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The Judge Didn't Seem Impressed by Dershowitz's Arguments

Vivia Chen

September 26, 2019

Loretta_A._PreskaNews alert! Alan Dershowitz and Boies Schiller Flexner are in agreement on a vital issue: They both think U.S. District Judge Loretta Preska of the Southern District of New York is awesome!

“She was extraordinarily well-prepared and asked the right questions,” praised Dershowitz when I asked him about his hearing before Preska on Tuesday, where his lawyers argued that Boies Schiller be disqualified from representing Virginia Roberts Giuffre, one of Jeffrey Epstein’s alleged victims, in her defamation case against him.

“She’s intelligent, well-prepared and paid careful attention,” lauded Sigrid McCawley, the Boies Schiller partner who’s representing at least six of Epstein’s alleged victims, when I met with her after the hearing.

Are both sides saying such nice things about the judge because they want to be in her good graces? Undoubtedly.

Speaking as an observer, I have to tell you I was also quite taken by Preska. She’s sassy, sharp and funny. In short, she’s got that don’t-waste-my-time New York style that all judges should have.

But enough about my latest girl-crush. Here’s what you really want to know: Who scored points at the hearing?

If Preska’s deployment of sarcasm is any indication, I’d say that the Dershowitz team should be sweating. The judge asked pointed questions to both sides but I thought she was a lot more skeptical of the arguments that Dershowitz’s legal team was putting forward.

A number of times, Preska said to Dershowitz’s lawyers, Howard Cooper and Imran Ansari, about their arguments, “I don’t get it.” For instance, Preska asked why Dershowitz failed to raise the conflict issue about Boies Schiller’s representation of Giuffre in previous litigations related to the Epstein matter, though the professor made noises about doing so. (Dershowitz claims that Boies Schiller has a conflict because its partner Carlos Sires had offered to represent him after Giuffre accused the professor of sexual abuse, and that he had sent the firm confidential information as a result.)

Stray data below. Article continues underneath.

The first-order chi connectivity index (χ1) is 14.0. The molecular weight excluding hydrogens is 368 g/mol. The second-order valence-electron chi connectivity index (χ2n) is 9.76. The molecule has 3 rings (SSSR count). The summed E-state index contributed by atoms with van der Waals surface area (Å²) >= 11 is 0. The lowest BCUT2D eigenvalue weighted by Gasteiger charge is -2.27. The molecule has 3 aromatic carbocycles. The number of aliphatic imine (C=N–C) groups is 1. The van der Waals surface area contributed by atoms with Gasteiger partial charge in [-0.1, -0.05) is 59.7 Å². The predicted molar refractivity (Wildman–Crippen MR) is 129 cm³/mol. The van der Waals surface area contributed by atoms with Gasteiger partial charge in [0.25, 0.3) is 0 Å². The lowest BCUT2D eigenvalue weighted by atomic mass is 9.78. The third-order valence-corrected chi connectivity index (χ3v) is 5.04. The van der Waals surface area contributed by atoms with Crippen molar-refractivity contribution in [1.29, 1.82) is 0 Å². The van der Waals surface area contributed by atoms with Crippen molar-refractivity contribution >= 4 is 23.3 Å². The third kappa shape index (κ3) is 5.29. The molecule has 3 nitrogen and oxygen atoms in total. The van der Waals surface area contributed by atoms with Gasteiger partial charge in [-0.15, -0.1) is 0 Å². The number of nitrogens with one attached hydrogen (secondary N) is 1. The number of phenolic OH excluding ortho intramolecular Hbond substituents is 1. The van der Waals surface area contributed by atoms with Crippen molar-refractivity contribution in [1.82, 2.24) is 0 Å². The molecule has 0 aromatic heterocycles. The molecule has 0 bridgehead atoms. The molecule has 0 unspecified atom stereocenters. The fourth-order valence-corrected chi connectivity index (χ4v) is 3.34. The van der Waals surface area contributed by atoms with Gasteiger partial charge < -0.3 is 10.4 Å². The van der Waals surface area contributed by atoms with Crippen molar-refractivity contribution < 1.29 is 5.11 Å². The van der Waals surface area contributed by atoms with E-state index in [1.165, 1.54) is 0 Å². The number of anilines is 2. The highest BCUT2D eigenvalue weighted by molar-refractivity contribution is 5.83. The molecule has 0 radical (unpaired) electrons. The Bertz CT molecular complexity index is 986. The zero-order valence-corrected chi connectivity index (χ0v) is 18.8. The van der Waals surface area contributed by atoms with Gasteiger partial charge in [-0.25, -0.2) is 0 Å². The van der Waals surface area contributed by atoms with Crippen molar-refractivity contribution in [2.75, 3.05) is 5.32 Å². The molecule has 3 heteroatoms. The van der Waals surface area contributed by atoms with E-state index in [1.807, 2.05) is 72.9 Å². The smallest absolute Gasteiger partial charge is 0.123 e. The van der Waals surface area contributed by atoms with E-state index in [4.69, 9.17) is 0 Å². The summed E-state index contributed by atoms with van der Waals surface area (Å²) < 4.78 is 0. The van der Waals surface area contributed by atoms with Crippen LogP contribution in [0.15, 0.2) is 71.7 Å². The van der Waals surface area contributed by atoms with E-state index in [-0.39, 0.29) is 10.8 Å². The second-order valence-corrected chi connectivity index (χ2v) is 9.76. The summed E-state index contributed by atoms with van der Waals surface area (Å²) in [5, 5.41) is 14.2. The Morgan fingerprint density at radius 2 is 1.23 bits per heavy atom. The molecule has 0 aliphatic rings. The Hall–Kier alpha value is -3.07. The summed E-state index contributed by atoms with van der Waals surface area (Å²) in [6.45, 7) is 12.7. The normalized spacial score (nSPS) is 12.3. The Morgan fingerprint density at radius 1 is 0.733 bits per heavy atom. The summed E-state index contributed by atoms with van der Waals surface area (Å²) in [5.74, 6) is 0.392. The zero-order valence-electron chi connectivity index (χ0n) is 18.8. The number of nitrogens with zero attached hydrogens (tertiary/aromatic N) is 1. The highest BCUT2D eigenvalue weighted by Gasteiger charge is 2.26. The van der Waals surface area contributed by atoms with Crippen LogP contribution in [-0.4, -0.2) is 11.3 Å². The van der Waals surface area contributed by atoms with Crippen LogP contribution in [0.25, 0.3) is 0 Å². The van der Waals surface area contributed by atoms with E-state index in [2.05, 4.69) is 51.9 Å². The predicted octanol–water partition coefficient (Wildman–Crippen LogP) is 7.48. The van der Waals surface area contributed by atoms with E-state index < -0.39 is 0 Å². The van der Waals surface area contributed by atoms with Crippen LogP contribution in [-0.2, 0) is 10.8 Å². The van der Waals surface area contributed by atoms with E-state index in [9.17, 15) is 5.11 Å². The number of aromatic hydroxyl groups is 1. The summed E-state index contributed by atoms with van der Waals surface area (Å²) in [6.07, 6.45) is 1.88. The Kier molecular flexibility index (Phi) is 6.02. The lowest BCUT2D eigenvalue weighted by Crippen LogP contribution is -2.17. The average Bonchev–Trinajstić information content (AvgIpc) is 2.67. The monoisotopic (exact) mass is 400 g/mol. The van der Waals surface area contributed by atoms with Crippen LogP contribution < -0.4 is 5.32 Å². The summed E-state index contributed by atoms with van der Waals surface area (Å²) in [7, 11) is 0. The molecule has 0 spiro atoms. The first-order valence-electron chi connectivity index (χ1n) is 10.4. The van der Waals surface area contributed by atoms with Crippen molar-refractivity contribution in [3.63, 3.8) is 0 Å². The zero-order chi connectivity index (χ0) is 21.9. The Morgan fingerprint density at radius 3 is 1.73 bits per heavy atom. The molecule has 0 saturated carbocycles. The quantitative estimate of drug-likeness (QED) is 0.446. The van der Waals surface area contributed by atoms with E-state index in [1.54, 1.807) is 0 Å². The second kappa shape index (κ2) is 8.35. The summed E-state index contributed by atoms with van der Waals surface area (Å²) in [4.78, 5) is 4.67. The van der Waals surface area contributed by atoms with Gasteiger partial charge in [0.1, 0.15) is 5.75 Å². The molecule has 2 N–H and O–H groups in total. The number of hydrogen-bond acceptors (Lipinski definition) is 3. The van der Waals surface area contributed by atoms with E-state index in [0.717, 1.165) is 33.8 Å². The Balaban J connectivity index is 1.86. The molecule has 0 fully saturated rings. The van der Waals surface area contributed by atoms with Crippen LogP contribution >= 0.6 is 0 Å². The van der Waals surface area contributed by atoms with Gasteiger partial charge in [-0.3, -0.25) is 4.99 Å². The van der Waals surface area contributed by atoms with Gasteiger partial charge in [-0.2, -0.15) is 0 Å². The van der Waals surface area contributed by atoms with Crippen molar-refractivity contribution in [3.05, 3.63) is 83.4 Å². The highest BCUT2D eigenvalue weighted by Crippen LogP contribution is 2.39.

When Dershowitz’s lawyer Ansari argued that he’s now raising the conflict issue because he’s being directly sued for defamation, Preska was unimpressed and shot back, “What difference should that make?”

Nor was she impressed by Ansari’s suggestion that Boies Schiller used dirty tactics. “Why are you telling me this?” Preska asked. “I don’t care.”

And she seemed even more unconvinced that Dershowitz had established a client/lawyer relationship with Boies Schiller that would merit the firm’s disqualification. She noted that when told by Sires that the firm could not represent him, Dershowitz replied in an email: “Darn. I was really hoping that you could come on board.”

Preska hammered away at that response.

“It’s the subjunctive,” she said. “He’s not writing back and saying, ‘Holy Moly, you said you’d represent me.’ He’s saying, ‘I was hoping you could do it.’”

At that point, Ansari looked stumped. He reminded me of myself as a law student during moot court. Scared. There are lots of other moments when Preska seemed to diss Dershowitz’s lawyers’ arguments, but why dwell on them? (His other lawyer Cooper didn’t seem to get clobbered as badly as Ansari.)

Which brings up some other curious scenes during the proceedings: The multiple times that Dershowitz impatiently nudged his lawyers with notes and comments while they were speaking to the court, as if he wanted to jump up and take over his own defense. Could it be that he was angry with his lawyers and thought he could do a better job?

Not at all, Dershowitz told me.

“I love it when clients are interested and pass notes to me during trial,” he said. “I’m not second-guessing [my lawyers]. I happen to know the case better than anyone else.”

So did he think that the judge was a lot tougher on his team and that her ruling could go against him? Nope. “I learned a long time ago not to speculate.”

Coming from one of the lawyers on the O.J. Simpson defense team, the professor has a point.


Twitter: @lawcareerist


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The Careerist takes an inside look at how lawyers shape their careers and manage their lives. The blog aims to dissect developments in the profession, provide useful information and advice, and give lawyers a platform to voice their views. The goal is to provide a fresh, provocative take on the state of lawyering.

About Vivia Chen

Vivia Chen

Vivia Chen, The Careerist's chief blogger, has been covering the business and culture of law firms for a decade. A former corporate lawyer, Chen is fascinated by those who thrive (as well as those who don't) in the legal profession. Her take: Success in the law (and life) doesn't always travel a linear path. If you have topics you'd like to discuss or information to share, contact her: VChen@alm.com

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